For AI coverage, send news tips to Blair Hanley Frank and Khari Johnson, and guest post submissions to Cosette Jarrett — and be sure to bookmark our AI Channel.

Thanks for reading,

Blair Hanley Frank
AI Staff Writer

P.S. Please enjoy this video:
How Machines Learn 

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Photo: Shutterstock.com / Zapp2Photo
4 predictions for conversational AI in 2018 by Jonathan Shriftman, Director of Business Development at Snaps, a mobile messaging service. 

"As marketers look into 2018, they see the conversational AI landscape is primed for increased consumer adoption." 

Source: VentureBeat and CGP Grey Channel (YouTube)

2017: the year smartphones went all-screen and came with baked-in AI | The Guardian - Technology

Photo: Samuel Gibbs Please take a closer peek at this article as below by Samuel Gibbs, Guardian's assistant technology editor.

But by the end of 2017 it was clear manufacturers needed to go all-screen or go home.
Photo: Samuel Gibbs for the Guardian
At the beginning of 2017 you could have been forgiven for thinking that smartphone innovation had died, with most phones looking the same and doing the same things, changing very little from the year before.

But by the end of 2017 two things were clear: manufacturers needed to go all-screen or go home, and artificial intelligence had finally made its way into the phone, not just feeding everything you said to a server somewhere over the horizon.

The Samsung Galaxy S8 introduced the new minimal bezel design in April, shrinking the non-screen parts of the front down to the bare minimum and as a result putting a bigger screen in the same sized smartphone.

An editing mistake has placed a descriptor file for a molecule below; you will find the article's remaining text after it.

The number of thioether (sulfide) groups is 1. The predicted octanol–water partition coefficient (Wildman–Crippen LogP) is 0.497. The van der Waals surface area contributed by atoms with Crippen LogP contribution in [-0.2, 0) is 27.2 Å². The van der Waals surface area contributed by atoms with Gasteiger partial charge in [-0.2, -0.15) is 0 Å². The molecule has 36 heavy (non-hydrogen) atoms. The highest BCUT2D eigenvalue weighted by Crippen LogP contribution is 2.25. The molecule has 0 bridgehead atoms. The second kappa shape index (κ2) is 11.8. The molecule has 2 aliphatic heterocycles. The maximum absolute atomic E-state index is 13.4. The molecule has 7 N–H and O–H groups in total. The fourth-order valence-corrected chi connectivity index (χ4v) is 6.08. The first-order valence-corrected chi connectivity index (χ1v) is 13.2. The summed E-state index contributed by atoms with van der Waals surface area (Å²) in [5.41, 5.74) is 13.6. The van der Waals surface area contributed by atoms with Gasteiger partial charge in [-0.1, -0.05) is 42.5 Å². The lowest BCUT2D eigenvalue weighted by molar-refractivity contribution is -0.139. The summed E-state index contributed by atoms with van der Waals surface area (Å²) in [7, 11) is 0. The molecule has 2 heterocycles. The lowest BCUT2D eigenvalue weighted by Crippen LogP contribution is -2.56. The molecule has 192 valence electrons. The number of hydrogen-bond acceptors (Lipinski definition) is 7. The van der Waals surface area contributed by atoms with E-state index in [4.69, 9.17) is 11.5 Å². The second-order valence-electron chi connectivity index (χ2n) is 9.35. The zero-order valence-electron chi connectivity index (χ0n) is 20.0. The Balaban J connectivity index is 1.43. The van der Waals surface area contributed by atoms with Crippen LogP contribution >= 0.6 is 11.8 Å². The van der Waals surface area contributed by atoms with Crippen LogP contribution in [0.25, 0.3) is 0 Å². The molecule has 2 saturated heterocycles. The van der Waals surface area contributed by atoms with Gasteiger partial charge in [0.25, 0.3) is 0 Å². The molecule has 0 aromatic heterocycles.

It was clearly the future. Even Apple agreed, launching the iPhone X in November. 

While there are many upsides to the so-called “bezel-less” smartphone design, increased fragility is not one of them. As drop tests of the iPhone X showed, an all-screen design and the ground do not mix

Despite these worries, the elongated screens with ratios around 18:9, rather than the regular 16:9 widescreen ratio of phone screens and TVs before, are expected to extendto the middle ranges in 2018 – so no longer the preserve of the top-tier £500+ smartphones.

On the inside, the big smartphone trend for 2018 will be greater use of AI to make devices faster and smarter.

Google’s vice president product manager Mario Queiroz, said: “We’re getting to the point where photo quality is already so good that the focus is turning to the smarts that you build beyond that.” 

Augmented reality is one such task, overlaying virtual items and information on to the real world through the screen. Using AI to do things faster is another.

“How many times do you long press on the word and it just selects that one word,” says Queiroz, using the example of Buckingham Palace. “Why, when you press on Palace does it not take into account Buckingham?”

Using local machine learning (ML), Android’s smart select feature predicts which other words around the one you tapped on you might actually want to select. 
Read more... 

Source: The Guardian

2017 laid the foundation for faster, smarter AI in 2018 | Engadget - Robots

Photo: Cherlynn Low